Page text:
Flexible glass is a legendary lost invention from the time of the reign of the Roman Emperor Tiberius Caesar (between 14–37 AD). As recounted by Isidore of Seville, the craftsman who invented the technique brought a drinking bowl made of flexible glass before Caesar who tried to break it, whereupon the material dented, rather than shattering. The inventor then repaired the bowl easily with a small hammer. After the inventor swore to the Emperor that he alone knew the technique of manufacture, Tiberius had the man beheaded, fearing such material could undermine the value of gold and silver.[1]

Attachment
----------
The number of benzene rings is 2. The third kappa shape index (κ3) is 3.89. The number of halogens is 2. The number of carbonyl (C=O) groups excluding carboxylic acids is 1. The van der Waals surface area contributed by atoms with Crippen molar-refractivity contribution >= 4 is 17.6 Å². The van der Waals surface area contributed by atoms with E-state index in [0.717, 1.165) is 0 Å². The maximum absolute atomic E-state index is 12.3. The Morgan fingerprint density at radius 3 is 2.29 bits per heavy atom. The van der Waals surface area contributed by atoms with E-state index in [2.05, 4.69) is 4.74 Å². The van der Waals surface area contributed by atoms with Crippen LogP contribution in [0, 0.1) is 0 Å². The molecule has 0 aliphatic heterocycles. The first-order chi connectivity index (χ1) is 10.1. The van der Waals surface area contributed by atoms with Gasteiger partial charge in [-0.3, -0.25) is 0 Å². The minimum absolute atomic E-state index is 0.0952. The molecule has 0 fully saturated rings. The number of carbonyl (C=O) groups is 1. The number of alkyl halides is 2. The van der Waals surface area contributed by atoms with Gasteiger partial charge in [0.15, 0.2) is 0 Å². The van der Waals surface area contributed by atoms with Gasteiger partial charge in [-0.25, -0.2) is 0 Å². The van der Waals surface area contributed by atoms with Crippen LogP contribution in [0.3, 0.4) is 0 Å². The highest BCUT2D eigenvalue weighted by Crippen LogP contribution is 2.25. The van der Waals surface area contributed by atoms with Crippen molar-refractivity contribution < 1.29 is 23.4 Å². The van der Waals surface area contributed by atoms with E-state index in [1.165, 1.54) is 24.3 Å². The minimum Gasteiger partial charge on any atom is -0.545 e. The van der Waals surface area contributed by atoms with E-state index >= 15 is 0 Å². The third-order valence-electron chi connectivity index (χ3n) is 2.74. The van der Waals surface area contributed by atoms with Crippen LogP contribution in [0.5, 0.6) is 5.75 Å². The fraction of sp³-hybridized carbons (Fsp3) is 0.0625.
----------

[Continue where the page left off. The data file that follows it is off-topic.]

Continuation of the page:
The story of the sad fate of the inventor of unbreakable glass (vitrum flexile) at the hands of Tiberius (42 BC–37 AD) was first related by two more-or-less contemporary compilers, namely Petronius (c. 27–66 AD, Satyricon 51) and Pliny the Elder (23–79 AD, Naturalis Historia XXXVI.lxvi.195). Pliny apparently did not believe in vitrum flexile, remarking that the story is more frequently told than it is reliable. Cassius Dio (c. AD 150–235, Historia Romana 57.21.7) also told a similar story, writing that ‘an architect whose name no one knows’ whom Tiberius had exiled out of jealousy for his skill, ‘approached him to crave pardon, and while doing so purposely let fall a crystal goblet; and though it was bruised in some way or shattered, yet by passing his hands over it he promptly exhibited it whole once more. For this he hoped to obtain pardon, but instead the emperor put him to death.’ The story was picked up and retold by Isidore of Seville (c. 560–636, Etymologiae XVI.16.6, ‘De vitro’). Subsequently the 13th century collection of technical recipes by the pseudo-Heraclius included this story, in the section treating glass recipes, using Isidore’s own words (De coloribus et artibus Romanorum III.vi [256]). This is thus an example of ‘technical knowledge’ wending its way from historical gossip (Petronius), to a technical encyclopaedia (Pliny, with reservations), and then via a philological text (Isidore) to a collection of practical craft recipes (pseudo-Heraclius).